The next ten years were the busiest of Stephenson’s life, as he was besieged with requests from railway promoters. Many of the first American railroad builders came to Newcastle to learn from Stephenson, and indeed, the first dozen or so locomotives utilized in the U.S. were purchased from the Stephenson shops. Other talented men were starting to make their marks, such as his son Robert, his pupil Joseph Locke and finally Isambard Kingdom Brunel. His conservative views on the capabilities of locomotives meant that he favoured circuitous routes and civil engineering that were more costly than his successors thought necessary. For example, rather than the West Coast Main Line taking the direct route favoured by Joseph Locke over Shap between Lancaster and Carlisle, Stephenson was in favour of a longer sea-level route via Ulverston and Whitehaven. Locke's route was the one built. Stephenson also tended to be more casual in estimating costs and paperwork in general. He worked with Joseph Locke on the Grand Junction Railway with one half of the line allocated to each man. Stephenson’s estimates and organising ability proved to be inferior to those of Locke and the board’s dis-satisfaction led to Stephenson’s resignation. This caused a rift between Stephenson and Locke, which was never healed.

Despite Stephenson's losing some routes to competitors due to his caution, he was offered more work than he could cope with, and was unable to decline offers for additional work. He worked on the North Midland line from Derby to Leeds, the York and North Midland line from Normanton to York, the Manchester and Leeds, the Birmingham and Derby, the Sheffield and Rotherham among many others.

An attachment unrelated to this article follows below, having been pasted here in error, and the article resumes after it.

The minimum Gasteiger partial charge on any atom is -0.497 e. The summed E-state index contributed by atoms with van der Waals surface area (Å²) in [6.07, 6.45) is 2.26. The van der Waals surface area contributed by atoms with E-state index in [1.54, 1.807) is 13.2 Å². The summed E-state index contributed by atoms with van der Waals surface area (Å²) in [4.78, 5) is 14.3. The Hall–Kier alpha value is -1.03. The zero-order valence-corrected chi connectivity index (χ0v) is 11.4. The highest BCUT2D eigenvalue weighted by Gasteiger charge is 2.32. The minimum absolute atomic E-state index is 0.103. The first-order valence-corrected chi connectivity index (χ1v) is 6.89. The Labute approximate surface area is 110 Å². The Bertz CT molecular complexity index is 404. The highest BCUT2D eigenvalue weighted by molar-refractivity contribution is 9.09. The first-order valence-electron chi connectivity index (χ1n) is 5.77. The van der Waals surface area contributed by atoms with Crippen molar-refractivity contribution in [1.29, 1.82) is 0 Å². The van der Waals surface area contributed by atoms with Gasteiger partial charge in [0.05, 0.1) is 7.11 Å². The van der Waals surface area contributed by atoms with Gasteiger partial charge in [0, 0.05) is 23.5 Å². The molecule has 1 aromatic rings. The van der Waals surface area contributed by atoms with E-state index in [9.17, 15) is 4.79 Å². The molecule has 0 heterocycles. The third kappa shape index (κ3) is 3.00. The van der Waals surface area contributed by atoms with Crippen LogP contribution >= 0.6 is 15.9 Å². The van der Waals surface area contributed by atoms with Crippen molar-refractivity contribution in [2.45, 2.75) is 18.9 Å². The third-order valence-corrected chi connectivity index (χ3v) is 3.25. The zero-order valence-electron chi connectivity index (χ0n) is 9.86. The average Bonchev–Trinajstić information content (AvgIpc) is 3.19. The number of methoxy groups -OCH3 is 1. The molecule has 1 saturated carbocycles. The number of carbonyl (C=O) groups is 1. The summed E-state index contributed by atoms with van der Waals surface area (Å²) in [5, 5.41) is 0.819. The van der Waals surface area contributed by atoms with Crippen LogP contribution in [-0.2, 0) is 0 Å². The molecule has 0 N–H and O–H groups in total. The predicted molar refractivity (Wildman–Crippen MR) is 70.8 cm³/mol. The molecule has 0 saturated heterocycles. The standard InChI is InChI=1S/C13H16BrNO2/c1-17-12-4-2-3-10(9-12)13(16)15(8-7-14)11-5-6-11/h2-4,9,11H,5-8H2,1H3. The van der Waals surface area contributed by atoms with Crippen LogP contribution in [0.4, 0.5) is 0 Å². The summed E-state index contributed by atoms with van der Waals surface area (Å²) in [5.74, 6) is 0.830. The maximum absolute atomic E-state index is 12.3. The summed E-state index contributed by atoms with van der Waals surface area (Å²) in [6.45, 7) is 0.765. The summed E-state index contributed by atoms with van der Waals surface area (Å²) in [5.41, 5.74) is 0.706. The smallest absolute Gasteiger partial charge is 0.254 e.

Stephenson tended to become a reassuring name, rather than a cutting-edge technical adviser. He was the first president of the Institution of Mechanical Engineers on its formation in 1847. He had by this time settled into semi-retirement, supervising his mining interests in Derbyshire - tunnelling work for the North Midland Railway had revealed unworked coal seams, and Stephenson put much of his money into their exploitation.

Personal life

George first courted Elizabeth (Betty) Hindmarsh, a farmer's daughter from Black Callerton, whom he would meet secretly in her orchard. Her father Thomas refused marriage because of Stephenson's lowly status as a miner. George next paid attention to Anne Henderson where he lodged with her family, but when she also rejected him he transferred his attentions to her sister Frances (Fanny), who was nine years his senior.

George and Fanny married at Newburn Church on 28 November 1802. They had two children Robert (1803) and Fanny (1805) but the girl died within weeks, and George's wife died, probably of consumption, the year after. While George was away working in Scotland, Robert was brought up by a succession of neighbours and then by George's unmarried sister Eleanor (Nelly), who continued living with them in Killingworth on George's return.